Wednesday, February 15, 2012

On Phenomenology: A Defense


As the correlation between perceived phenomena and the universal structures of meaning, phenomenology altogether rejects scientism, the undue privilege given the natural sciences in mediating and explaining our experience of the world. However, to claim that phenomenologists (Husserl, Heidegger, Lévinas, Merleau-Ponty, Derrida, et al.) are “abstract,” play “language games,” or do not take into account “the material” exhibits a deep ignorance of the phenomenological project.

Phenomenologists do not traffic in abstractions; that is the purview of science. Instead, we excavate the hidden structures of meaning, of perception. Language as the ligament joining the empirical to the rational, the “thing” to the idea of the “thing,” does come to the fore as an object of phenomenological research after Husserl’s recovery of the phenomenological methodology in 1900, but it is misguidedly deceitful to claim that nothing has any inherent meaning, that Continental philosophy is a hermeneutic free-for-all. Finally, to assert that an object of perception “has material” belies a basic fact of perception that Berkeley dealt with in A Treatise Concerning the Principles of Human Knowledge (1710), where he demonstrates that existence is a state of perception by a perceiving mind. Matter, simply put, does not matter; it is undemonstrable and unprovable.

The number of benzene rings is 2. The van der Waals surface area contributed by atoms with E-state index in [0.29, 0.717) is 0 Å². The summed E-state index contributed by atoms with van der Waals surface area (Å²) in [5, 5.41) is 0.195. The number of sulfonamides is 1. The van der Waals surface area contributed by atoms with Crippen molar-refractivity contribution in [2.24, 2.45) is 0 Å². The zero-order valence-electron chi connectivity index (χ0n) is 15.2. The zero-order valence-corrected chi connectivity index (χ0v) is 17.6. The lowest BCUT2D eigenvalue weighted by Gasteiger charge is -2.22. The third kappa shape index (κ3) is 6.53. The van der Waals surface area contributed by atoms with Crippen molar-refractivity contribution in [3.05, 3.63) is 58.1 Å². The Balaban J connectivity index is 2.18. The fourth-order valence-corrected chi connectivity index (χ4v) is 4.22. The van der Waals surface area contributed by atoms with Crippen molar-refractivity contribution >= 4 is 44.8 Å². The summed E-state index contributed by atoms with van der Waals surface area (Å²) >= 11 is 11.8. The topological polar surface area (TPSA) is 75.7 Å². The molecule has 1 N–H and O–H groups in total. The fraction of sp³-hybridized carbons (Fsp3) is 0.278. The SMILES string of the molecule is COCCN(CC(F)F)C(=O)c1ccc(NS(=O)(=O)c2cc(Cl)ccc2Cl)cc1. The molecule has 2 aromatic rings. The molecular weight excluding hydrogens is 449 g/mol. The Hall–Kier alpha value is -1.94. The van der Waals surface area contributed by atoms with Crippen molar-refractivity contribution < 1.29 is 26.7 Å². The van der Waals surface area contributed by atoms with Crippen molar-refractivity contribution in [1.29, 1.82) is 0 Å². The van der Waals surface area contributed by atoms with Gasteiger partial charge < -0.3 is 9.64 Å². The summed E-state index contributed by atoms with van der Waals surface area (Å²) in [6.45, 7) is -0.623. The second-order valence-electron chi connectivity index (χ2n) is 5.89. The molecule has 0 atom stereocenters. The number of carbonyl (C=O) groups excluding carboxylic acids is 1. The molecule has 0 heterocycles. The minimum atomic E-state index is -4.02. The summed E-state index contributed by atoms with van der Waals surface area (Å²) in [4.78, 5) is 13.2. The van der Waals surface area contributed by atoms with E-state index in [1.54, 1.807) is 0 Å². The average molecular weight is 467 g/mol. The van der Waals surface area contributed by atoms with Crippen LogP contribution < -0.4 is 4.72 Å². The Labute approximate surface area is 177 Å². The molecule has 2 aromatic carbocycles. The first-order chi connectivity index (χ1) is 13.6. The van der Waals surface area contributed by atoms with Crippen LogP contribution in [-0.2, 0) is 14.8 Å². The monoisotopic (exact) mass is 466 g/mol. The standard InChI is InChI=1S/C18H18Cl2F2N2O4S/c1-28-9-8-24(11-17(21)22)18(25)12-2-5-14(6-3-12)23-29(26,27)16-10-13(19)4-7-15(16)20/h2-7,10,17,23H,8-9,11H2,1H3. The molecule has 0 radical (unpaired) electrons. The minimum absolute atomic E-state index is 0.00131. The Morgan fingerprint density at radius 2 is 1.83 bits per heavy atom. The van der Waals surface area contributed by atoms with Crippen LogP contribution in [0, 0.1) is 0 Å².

Husserl’s methodology is not so much a radicalization of this principle as a domestication: Husserl makes of perception the basis for transcendental, universal truths while rejecting the unnecessary and contingent “material” basis of reality. Such sloppy criticisms, then, are akin to blaming French for not being German: the two sides are not even speaking the same language.

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